'A Letter Home' was recorded on 'ancient electro mechanical technology'
Credited to ‘Homer Grosvenor’, the message reads: “Third Man Records unearths Neil Young’s ‘A Letter Home’.
“An unheard collection of rediscovered songs from the past recorded on ancient electro mechanical technology captures and unleashes the essence of something that could have been gone forever…”
While further details on the album are in short supply, Young has said that the record will be released in March. He was recently pictured with the 1947 Voice-o-Graph machine located at Third Man’s Nashville headquarters, which could be the ancient electro mechanical technology referred to in the message. The machine allows users to make a vinyl recording of their own voice in real time.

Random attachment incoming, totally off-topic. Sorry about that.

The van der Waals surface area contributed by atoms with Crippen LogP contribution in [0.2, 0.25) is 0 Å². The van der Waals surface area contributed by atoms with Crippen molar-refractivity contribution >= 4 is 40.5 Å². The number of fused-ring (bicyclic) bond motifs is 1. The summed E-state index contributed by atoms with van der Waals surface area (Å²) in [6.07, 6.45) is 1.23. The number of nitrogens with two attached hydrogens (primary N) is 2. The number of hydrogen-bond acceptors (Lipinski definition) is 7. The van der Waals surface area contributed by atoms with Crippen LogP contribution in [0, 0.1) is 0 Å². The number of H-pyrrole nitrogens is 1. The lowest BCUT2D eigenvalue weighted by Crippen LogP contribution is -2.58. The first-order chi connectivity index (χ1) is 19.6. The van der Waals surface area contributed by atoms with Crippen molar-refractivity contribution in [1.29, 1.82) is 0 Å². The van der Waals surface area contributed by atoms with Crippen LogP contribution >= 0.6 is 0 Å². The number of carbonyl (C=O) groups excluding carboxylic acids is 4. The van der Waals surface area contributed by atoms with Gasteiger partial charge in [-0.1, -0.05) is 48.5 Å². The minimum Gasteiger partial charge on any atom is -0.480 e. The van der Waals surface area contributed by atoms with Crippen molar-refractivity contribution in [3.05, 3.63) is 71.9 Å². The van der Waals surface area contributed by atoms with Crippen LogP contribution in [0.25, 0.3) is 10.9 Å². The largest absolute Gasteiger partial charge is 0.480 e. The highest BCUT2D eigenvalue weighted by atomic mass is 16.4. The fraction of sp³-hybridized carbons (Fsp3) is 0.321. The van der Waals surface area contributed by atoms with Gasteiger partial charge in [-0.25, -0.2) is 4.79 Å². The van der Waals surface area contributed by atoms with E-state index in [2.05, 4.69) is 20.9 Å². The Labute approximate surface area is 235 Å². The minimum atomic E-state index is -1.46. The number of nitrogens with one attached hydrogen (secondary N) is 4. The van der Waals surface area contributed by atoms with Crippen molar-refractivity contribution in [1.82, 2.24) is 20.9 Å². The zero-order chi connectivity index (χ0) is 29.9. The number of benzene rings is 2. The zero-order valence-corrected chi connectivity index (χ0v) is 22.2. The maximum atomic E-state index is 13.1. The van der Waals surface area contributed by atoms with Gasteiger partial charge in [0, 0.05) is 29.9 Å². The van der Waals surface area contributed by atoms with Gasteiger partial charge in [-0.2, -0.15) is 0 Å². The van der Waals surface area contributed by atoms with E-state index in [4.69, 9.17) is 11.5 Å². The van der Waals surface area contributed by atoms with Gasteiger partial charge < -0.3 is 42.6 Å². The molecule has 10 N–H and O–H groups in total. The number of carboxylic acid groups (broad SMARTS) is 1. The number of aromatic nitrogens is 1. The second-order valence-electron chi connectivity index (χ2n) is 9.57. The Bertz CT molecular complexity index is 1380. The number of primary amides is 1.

Young previously told Rolling Stone that recording the album was “one of the lowest-tech experiences I’ve ever had”.
It was recently reported that Neil Young and Jack White had worked together on an album of covers. It is not yet known if this album is ‘A Letter Home’. Journalist Michael Goldberg “confirmed” the story writing on his blog, saying that Young had recorded an album at Jack White’s Third Man studios in Nashville.
According to Goldberg, Young and White made the “entire album together”, with a prospective tracklist featuring Bob Dylan‘s ‘Blowin’ In The Wind’, Tim Hardin’s ‘Reason To Believe’, Gordon Lightfoot’s ‘Early Morning Rain’ and Ivory Joe Hunter’s ‘Since I Met You Baby’ as well as ‘Needle Of Death’, originally by the late Bert Jansch, a song which Young covered last year. The reports were later echoed on Neil Young fansite Thrasher’s Wheat.
Neil Young and Crazy Horse will headline a huge outdoor show at London’s Hyde Park on Saturday July 12. They’ll be joined at Barclaycard British Summer Time by special guests The National, Tom Odell, Caitlin Rose, Phosphorescent and Flyte.